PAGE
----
Ø Under conditions where the Prime Minister died in office or resigns, it is the President who will exercise his discretion and judgment while making the decision. Plus there may be circumstances where the party is without a recognized leader or where two parties can form a government, in these cases it is the President who will explore the possibility of identifying a person who can guide those two parties and can call for support of the Lok Sabha. Thus, at these points President will consider conventions regarding appointment procedure.
Ø Most Important: The constitutional conventions are not enforceable by the courts as they are not laws or rules written in any legislation of the country.

IV. Salient Features of Constitution

Indian constitution, one of the utmost admired constitutions in the world was enacted after ‘ransacking’ all the known constitutions of the world at that time. This constitution that we have enacted has stood the test of times. Though provisions were borrowed from other constitutions, the constitution of India has several salient features that distinguish it from constitution of other countries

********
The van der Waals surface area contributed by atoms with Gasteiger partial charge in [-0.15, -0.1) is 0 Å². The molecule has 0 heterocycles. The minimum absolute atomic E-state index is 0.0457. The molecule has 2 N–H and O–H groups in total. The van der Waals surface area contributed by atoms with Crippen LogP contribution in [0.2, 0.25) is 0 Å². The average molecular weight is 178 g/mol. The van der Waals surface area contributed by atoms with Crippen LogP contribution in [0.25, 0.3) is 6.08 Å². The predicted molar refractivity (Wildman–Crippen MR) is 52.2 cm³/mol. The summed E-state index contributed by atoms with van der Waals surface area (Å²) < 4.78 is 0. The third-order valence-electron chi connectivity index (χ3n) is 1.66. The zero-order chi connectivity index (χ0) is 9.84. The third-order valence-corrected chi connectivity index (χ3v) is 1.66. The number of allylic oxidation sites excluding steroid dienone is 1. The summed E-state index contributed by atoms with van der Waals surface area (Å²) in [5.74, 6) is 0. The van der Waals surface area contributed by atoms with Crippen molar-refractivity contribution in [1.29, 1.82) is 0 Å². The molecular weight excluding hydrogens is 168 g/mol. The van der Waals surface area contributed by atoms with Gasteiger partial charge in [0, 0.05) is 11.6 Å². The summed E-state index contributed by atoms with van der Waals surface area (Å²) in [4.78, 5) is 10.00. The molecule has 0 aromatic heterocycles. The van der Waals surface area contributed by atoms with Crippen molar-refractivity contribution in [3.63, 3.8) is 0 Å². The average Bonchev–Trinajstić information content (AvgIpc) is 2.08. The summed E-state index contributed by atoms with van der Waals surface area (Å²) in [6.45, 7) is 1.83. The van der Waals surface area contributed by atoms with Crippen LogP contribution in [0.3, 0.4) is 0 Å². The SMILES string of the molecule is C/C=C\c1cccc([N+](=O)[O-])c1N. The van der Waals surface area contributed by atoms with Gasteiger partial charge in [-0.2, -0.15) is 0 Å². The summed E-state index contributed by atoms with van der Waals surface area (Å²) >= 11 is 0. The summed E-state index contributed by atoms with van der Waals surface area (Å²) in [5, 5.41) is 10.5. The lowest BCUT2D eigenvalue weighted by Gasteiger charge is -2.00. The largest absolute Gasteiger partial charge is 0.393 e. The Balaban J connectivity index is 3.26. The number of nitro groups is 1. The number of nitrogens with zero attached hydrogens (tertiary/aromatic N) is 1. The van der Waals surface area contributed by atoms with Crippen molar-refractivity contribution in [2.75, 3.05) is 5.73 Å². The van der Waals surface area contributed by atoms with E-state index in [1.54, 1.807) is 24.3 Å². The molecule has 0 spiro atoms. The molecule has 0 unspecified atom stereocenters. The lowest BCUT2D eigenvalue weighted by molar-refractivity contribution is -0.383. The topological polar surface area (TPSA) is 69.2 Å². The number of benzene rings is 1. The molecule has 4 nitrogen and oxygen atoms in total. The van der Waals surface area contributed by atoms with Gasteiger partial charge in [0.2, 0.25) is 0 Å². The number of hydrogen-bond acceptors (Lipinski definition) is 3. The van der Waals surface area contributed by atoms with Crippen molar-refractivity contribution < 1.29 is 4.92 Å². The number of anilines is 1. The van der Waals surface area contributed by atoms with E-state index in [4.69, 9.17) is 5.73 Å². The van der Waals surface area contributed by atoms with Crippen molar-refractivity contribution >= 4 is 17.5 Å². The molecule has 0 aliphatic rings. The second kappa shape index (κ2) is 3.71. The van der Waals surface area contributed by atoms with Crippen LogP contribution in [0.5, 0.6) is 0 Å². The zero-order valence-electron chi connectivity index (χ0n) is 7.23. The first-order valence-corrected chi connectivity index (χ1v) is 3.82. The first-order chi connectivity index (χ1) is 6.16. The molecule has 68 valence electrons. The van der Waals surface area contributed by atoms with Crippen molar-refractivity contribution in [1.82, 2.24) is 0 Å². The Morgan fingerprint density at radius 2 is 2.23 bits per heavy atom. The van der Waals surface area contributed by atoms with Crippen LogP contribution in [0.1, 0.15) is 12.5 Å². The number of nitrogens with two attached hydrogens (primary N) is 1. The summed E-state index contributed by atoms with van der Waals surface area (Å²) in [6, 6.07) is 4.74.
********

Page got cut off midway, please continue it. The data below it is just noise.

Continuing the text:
Some of its salient features are discussed below:

Lengthiest written constitution

  • Constitution can be classified into written and lengthiest constitution such as that of America or unwritten constitution such as that UK.
  • It is comprehensive, elaborate and a detailed document
  • The factors that have contributed to this phenomenon are: geographical factors (vastness of country and diversity), Historical factors (Influence of GoI, 1935), Single constitution for both centre and state and dominance of legal luminaries

Drawn from various sources

  • It has borrowed most of its provisions from the constitution of various other countries as well as from the Government of India act, 1935. Ex: structural part from GoI, 1935, independence of judiciary from USA, Fundamental Rights from USA etc
  • Though it is borrowed, the Indian constitution-makers made sure the borrowed features were made suitable to Indian conditions. Ex: Though we borrowed cabinet form of governance from UK, the cabinet is not all-supreme as in the case of UK.

Preamble (prastavana) of the constitution

  • The Preamble consists of the ideals, objectives and basic principles of the Constitution.